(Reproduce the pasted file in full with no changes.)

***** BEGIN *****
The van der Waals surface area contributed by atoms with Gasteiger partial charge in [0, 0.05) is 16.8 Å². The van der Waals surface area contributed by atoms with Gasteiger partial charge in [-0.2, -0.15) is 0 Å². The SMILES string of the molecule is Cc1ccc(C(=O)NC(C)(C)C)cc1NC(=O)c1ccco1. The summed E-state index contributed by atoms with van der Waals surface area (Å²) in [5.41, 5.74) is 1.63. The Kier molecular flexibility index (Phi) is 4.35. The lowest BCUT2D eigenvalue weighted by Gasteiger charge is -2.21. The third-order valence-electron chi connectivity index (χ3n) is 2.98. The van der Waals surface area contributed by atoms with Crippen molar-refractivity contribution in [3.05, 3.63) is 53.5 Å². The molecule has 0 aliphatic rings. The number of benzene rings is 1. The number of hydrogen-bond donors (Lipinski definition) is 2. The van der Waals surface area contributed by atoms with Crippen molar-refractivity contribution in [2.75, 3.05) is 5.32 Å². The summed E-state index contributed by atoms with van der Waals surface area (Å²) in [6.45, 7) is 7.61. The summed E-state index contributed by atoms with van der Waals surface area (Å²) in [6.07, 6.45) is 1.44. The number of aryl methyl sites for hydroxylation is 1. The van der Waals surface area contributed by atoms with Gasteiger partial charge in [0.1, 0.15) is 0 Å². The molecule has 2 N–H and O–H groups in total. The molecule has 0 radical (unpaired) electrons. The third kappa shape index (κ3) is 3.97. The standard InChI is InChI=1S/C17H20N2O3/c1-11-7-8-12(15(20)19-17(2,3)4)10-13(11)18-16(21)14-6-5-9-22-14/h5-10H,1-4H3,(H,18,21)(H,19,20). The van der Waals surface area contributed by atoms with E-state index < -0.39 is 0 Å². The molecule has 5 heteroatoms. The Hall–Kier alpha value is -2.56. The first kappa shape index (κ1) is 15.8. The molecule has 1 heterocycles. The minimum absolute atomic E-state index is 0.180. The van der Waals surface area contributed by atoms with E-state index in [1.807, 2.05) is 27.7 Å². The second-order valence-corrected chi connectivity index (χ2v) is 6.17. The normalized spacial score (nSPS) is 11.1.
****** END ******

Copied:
The van der Waals surface area contributed by atoms with Gasteiger partial charge in [0, 0.05) is 16.8 Å². The van der Waals surface area contributed by atoms with Gasteiger partial charge in [-0.2, -0.15) is 0 Å². The SMILES string of the molecule is Cc1ccc(C(=O)NC(C)(C)C)cc1NC(=O)c1ccco1. The summed E-state index contributed by atoms with van der Waals surface area (Å²) in [5.41, 5.74) is 1.63. The Kier molecular flexibility index (Phi) is 4.35. The lowest BCUT2D eigenvalue weighted by Gasteiger charge is -2.21. The third-order valence-electron chi connectivity index (χ3n) is 2.98. The van der Waals surface area contributed by atoms with Crippen molar-refractivity contribution in [3.05, 3.63) is 53.5 Å². The molecule has 0 aliphatic rings. The number of benzene rings is 1. The number of hydrogen-bond donors (Lipinski definition) is 2. The van der Waals surface area contributed by atoms with Crippen molar-refractivity contribution in [2.75, 3.05) is 5.32 Å². The summed E-state index contributed by atoms with van der Waals surface area (Å²) in [6.45, 7) is 7.61. The summed E-state index contributed by atoms with van der Waals surface area (Å²) in [6.07, 6.45) is 1.44. The number of aryl methyl sites for hydroxylation is 1. The van der Waals surface area contributed by atoms with Gasteiger partial charge in [0.1, 0.15) is 0 Å². The molecule has 2 N–H and O–H groups in total. The molecule has 0 radical (unpaired) electrons. The third kappa shape index (κ3) is 3.97. The standard InChI is InChI=1S/C17H20N2O3/c1-11-7-8-12(15(20)19-17(2,3)4)10-13(11)18-16(21)14-6-5-9-22-14/h5-10H,1-4H3,(H,18,21)(H,19,20). The van der Waals surface area contributed by atoms with E-state index < -0.39 is 0 Å². The molecule has 5 heteroatoms. The Hall–Kier alpha value is -2.56. The first kappa shape index (κ1) is 15.8. The molecule has 1 heterocycles. The minimum absolute atomic E-state index is 0.180. The van der Waals surface area contributed by atoms with E-state index in [1.807, 2.05) is 27.7 Å². The second-order valence-corrected chi connectivity index (χ2v) is 6.17. The normalized spacial score (nSPS) is 11.1.